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Saturday, July 26, 2014

Changes approved for Nashua landfill gas system

Nashua residents living near the Four Hills Landfill will have reason to celebrate a set of legal agreements executed by the Board of Aldermen on Tuesday.

The board voted to settle a legal battle with the company that previously operated the gas collection system at the landfill. It also executed a 25-year contract with a Pennsylvania company to operate the system that converts the gas into electricity. ...

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Nashua residents living near the Four Hills Landfill will have reason to celebrate a set of legal agreements executed by the Board of Aldermen on Tuesday.

The board voted to settle a legal battle with the company that previously operated the gas collection system at the landfill. It also executed a 25-year contract with a Pennsylvania company to operate the system that converts the gas into electricity.

While residents probably won’t see a significant change in the way those systems are operated, they might smell the difference. For the first time in decades, the city will soon have control over how much foul-smelling gas is being sucked up out of the ground, giving Nashua the ability to prevent it from escaping into the air.

Preventing odors was one of the central issues that stemmed from the court battle between Nashua and Fortistar, the company that previously operated the entire system.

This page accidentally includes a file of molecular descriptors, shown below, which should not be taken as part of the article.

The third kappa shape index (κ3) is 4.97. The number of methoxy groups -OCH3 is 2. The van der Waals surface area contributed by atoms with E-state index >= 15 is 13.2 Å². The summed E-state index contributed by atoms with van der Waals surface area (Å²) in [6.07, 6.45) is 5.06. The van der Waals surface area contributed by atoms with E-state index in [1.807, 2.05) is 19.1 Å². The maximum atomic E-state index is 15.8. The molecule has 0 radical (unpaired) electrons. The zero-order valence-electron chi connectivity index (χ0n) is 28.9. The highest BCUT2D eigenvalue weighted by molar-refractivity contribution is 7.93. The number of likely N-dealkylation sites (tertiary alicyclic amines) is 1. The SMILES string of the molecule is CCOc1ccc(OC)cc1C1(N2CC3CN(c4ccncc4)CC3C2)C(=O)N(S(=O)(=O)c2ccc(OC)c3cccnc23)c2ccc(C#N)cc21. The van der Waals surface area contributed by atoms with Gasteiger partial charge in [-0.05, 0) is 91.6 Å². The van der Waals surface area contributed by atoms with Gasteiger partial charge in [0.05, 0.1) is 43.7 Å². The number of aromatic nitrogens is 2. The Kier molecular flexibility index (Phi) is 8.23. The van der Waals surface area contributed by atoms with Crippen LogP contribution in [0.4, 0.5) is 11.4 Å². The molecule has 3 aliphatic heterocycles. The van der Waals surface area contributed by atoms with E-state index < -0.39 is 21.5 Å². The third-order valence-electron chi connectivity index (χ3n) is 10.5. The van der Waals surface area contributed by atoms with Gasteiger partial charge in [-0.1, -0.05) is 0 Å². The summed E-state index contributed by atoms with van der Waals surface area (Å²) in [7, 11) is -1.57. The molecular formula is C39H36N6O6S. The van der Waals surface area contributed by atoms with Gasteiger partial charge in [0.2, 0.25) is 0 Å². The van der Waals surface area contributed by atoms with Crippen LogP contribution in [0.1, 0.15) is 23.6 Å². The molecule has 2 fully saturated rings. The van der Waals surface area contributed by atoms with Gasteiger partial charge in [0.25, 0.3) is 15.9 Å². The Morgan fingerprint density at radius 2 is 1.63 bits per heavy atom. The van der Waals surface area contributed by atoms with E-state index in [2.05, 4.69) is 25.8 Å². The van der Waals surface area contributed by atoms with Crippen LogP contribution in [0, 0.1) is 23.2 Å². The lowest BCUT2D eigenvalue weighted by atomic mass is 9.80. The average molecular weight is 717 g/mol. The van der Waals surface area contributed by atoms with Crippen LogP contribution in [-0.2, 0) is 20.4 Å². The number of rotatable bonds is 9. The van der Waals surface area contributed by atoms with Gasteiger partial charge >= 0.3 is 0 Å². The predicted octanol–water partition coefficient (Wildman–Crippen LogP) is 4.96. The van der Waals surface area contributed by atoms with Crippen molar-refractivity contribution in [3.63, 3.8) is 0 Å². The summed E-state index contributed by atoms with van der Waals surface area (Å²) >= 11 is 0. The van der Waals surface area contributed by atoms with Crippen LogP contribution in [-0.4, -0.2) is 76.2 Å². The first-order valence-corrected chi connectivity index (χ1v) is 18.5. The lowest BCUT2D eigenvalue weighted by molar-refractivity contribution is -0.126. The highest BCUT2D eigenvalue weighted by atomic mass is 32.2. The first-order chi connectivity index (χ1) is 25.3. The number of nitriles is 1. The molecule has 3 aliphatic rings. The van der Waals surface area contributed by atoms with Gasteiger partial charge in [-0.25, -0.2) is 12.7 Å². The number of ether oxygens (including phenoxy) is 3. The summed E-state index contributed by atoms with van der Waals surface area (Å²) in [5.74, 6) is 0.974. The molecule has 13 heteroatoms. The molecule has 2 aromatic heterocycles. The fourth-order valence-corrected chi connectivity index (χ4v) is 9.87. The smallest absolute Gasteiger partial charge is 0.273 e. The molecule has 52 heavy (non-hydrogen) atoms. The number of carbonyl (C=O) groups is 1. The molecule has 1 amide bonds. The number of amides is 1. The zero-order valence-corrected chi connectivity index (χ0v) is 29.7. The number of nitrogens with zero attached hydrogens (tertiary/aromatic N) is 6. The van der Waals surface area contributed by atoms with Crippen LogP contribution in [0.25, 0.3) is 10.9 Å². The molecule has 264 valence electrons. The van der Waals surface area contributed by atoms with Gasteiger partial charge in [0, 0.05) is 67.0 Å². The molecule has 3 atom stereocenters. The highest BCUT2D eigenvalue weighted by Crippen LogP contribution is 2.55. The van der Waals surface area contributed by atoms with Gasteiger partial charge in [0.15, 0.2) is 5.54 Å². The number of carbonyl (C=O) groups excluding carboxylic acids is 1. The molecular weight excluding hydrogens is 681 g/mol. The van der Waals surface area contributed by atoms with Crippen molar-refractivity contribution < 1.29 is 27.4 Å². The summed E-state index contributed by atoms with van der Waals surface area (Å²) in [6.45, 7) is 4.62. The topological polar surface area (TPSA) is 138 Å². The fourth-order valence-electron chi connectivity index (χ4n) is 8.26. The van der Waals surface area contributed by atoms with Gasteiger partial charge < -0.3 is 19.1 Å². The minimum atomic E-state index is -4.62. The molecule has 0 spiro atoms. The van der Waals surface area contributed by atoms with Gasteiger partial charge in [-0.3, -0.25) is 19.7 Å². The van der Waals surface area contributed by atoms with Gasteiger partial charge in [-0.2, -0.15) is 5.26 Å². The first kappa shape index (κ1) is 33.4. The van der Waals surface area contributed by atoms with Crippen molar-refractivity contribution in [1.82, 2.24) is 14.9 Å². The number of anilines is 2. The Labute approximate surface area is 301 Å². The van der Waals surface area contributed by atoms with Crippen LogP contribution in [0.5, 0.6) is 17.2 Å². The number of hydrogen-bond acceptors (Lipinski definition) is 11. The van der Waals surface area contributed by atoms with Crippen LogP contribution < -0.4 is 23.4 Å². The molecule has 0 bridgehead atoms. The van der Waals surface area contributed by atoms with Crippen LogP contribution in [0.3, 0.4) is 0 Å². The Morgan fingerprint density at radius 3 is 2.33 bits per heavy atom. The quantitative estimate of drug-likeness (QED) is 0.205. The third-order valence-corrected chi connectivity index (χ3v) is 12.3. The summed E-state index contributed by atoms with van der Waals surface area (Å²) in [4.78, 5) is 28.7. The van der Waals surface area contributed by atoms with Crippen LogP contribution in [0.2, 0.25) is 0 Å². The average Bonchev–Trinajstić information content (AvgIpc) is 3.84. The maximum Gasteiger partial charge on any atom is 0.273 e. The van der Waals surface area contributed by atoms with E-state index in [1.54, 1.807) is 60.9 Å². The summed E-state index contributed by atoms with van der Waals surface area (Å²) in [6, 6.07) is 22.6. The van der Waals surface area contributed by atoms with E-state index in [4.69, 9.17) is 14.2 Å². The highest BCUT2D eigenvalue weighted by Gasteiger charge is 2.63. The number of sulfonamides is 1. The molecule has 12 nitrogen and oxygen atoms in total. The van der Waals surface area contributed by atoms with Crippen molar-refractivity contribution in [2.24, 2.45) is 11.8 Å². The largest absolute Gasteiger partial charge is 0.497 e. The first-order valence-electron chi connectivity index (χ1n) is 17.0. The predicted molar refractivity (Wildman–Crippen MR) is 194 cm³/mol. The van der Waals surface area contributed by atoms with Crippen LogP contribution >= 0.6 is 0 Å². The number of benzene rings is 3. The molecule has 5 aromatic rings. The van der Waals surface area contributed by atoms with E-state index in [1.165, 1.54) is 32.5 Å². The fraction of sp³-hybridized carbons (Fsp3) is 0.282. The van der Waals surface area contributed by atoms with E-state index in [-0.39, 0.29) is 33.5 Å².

Nashua has been at odds with the company over the last several years regarding how much gas is being collected. Fortistar has challenged requests to pay for expansions of the gas collection system mandated by the state Department of Environmental Services.

“We had a lot of odor issues at the landfill, and we had a company that wasn’t willing to work with us to try to minimize the odors,” Nashua corporation counsel Stephen Bennett said previously.

Nashua agreed to pay $525,000 to end its 30-year contract with Fortistar and take over all of the equipment at the landfill. In turn, PPL Renewable Energy will reimburse the city the entire amount of the settlement for the rights to generate electricity from the landfill gas.

The city faced an August court deadline to finalize its plan to replace Fortistar.

– JIM HADDADIN